This is my 10th attempt at writing this introduction. I hope take 10 gets
- My point across, and
- Gives you some entertainment value.
I am, for all intents and purposes, a health researcher. I am a trained scientist: PhD, lab coat, publication, grants, boring conferences… I check all those boxes.
But whenever I set out to write articles like these I always like to get a lay of the land in the “non-peer-reviewed” world. I like to get a sense of what is being talked about outside of my tiny PubMed bubble.
And oh god…. If you want to spend about 40 hours in the dark corners of the internet where absolute garbage information lives, just google, “diseases that can be cured through diet and exercise”.
After I got stuck down that rabbit hole I had to peel off my outer layer of skin, disinfect my eyeballs, burn the clothes I was wearing, and microwave my laptop to delete my browser history.
Ok, it wasn’t that bad. I might have amplified that a bit to make a point, which is that there is a lot of misinformation about the role diet and exercise play in preventing, and/or curing, disease.
You know that really popular saying “Let medicine be thy food and food be thy medicine”. It’s very poetic… but a little off the mark.
There is another popular saying, “Exercise is Medicine”. Again, very poetic, but also off the mark.
Here is the real deal. Food is food. Exercise is exercise. Medicine is medicine.
Sometimes both food and exercise can be medicine for certain diseases.
Over the last several decades it has become abundantly clear that both our diets and our exercise habits can shape our health and can modify our risk of disease and also help us combat some diseases.
That is what I want to get into today. Here are 3 disease that can be substantially impacted by diet and exercise.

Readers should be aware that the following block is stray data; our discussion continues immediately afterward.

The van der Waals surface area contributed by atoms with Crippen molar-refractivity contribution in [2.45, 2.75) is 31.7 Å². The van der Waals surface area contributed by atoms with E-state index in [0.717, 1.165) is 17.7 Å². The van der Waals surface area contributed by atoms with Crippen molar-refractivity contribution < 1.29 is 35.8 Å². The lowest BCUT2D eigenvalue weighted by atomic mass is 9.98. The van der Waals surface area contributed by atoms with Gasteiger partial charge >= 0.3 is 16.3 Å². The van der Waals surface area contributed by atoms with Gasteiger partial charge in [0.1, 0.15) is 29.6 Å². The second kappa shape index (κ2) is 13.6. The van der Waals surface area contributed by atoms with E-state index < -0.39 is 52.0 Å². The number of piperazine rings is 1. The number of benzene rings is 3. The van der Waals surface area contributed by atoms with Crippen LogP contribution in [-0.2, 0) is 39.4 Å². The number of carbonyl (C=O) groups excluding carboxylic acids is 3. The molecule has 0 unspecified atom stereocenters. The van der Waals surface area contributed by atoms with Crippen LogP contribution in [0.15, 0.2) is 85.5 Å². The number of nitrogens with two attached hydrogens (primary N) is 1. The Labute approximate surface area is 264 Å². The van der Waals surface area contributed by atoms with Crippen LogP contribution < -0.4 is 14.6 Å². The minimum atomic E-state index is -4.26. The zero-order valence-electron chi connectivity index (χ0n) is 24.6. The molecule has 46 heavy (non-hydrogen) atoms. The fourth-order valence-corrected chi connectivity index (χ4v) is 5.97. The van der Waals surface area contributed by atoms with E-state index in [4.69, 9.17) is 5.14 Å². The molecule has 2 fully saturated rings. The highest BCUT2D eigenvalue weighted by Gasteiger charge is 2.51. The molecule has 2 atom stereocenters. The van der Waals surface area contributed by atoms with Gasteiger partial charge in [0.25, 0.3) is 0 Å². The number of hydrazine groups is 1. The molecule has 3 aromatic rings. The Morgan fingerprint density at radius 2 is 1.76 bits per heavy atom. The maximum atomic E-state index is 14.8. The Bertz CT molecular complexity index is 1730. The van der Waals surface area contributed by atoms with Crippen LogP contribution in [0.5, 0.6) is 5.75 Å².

Get your Jimmies unrustled.
The American Medical Association has defined obesity as a disease1. And yes, there are arguments for and against it, and we can noodle on it all we want, it is safe to say that obesity is a health problem2 that needs being addressed, regardless of how it is defined.
For the sake of this article we will do the prudent thing and go with the American Medical Association and let obesity be a disease for now.
Diet and exercise play a substantial role in the development of obesity.
When one considers the full body of evidence it is crystal clear that higher levels of physical activity can help prevent obesity3,4,5. How much is considered a therapeutic dose? Well, that is really hard to get a solid handle on but most guidelines suggest somewhere in the neighborhood of 30-60 minutes of moderate physical activity a day4,5.
In an analysis of 34 countries, rates of obesity were inversely related with levels of physical activity6, indicating that as people exercise less and less their likelihood of developing obesity increases pretty drastically.
Now that we know that exercise matters for prevention what about “reversing”? How much of a role does exercise play in weight loss? Contrary to what some internet memes say, exercise is actually a pretty big deal in the weight loss process for the large majority of people.
In a study from the Annals of Internal Medicine, exercise was highly effective for weight loss, with an average 3-month weight loss of ~7.6 kg (or ~16.5 pounds)7. In fact, it was as effective as the diet group in this study.
Which brings me to my next point...
Your diet has a substantial impact on both your progression to, and reversal from obesity. As unsexy as it is, caloric intake can tell us a lot about your likelihood of developing obesity. In fact, a recent study suggested that diet alone explains most of the rise in obesity8. Furthermore, it has been shown repeatedly that almost every diet that reduces calories can in fact reduce body weight or “reverse” obesity9.
So diet and exercise are indeed powerful tools for aiding in the prevention and reversal of obesity.
Diabetes is very close to home for me, I research diabetes and its effect on organs for a living. I spend about 60 hours a week thinking about diabetes.
One of the more difficult things to communicate is the role diet and exercise have in preventing and “curing” diabetes. Let’s tackle the prevention aspect first since it is much easier to discuss.
Obesity is the leading risk factor for type 2 diabetes, and we demonstrated above that exercise and diet are critical tools in the prevention of obesity. That is super cut and dry, so we can just take that to the bank and get into the more difficult topic: “curing” diabetes.
As far as we (professional scientists) know, there is no cure to diabetes. You can put it into remission, but it is never fully cured and there are lingering effects of having diabetes at any point in your life10.